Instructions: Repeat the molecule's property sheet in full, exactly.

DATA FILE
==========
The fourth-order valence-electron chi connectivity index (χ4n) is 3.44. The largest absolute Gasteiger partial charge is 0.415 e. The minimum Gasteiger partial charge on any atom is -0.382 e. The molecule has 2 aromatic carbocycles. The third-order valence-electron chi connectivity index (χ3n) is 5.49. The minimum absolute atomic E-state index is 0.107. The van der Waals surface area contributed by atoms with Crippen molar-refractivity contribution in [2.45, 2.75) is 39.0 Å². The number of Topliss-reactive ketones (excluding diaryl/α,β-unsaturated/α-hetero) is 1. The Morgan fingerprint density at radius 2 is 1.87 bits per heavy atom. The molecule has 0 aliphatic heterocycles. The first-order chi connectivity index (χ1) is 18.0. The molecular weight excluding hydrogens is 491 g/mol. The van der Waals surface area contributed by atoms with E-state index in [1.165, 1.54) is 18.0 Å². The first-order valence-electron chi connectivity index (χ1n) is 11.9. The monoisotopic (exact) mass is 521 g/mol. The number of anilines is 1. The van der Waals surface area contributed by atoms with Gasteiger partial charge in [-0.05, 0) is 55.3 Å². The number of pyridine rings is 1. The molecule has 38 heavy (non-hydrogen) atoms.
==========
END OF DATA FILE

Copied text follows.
The fourth-order valence-electron chi connectivity index (χ4n) is 3.44. The largest absolute Gasteiger partial charge is 0.415 e. The minimum Gasteiger partial charge on any atom is -0.382 e. The molecule has 2 aromatic carbocycles. The third-order valence-electron chi connectivity index (χ3n) is 5.49. The minimum absolute atomic E-state index is 0.107. The van der Waals surface area contributed by atoms with Crippen molar-refractivity contribution in [2.45, 2.75) is 39.0 Å². The number of Topliss-reactive ketones (excluding diaryl/α,β-unsaturated/α-hetero) is 1. The Morgan fingerprint density at radius 2 is 1.87 bits per heavy atom. The molecule has 0 aliphatic heterocycles. The first-order chi connectivity index (χ1) is 18.0. The molecular weight excluding hydrogens is 491 g/mol. The van der Waals surface area contributed by atoms with E-state index in [1.165, 1.54) is 18.0 Å². The first-order valence-electron chi connectivity index (χ1n) is 11.9. The monoisotopic (exact) mass is 521 g/mol. The number of anilines is 1. The van der Waals surface area contributed by atoms with Gasteiger partial charge in [-0.05, 0) is 55.3 Å². The number of pyridine rings is 1. The molecule has 38 heavy (non-hydrogen) atoms.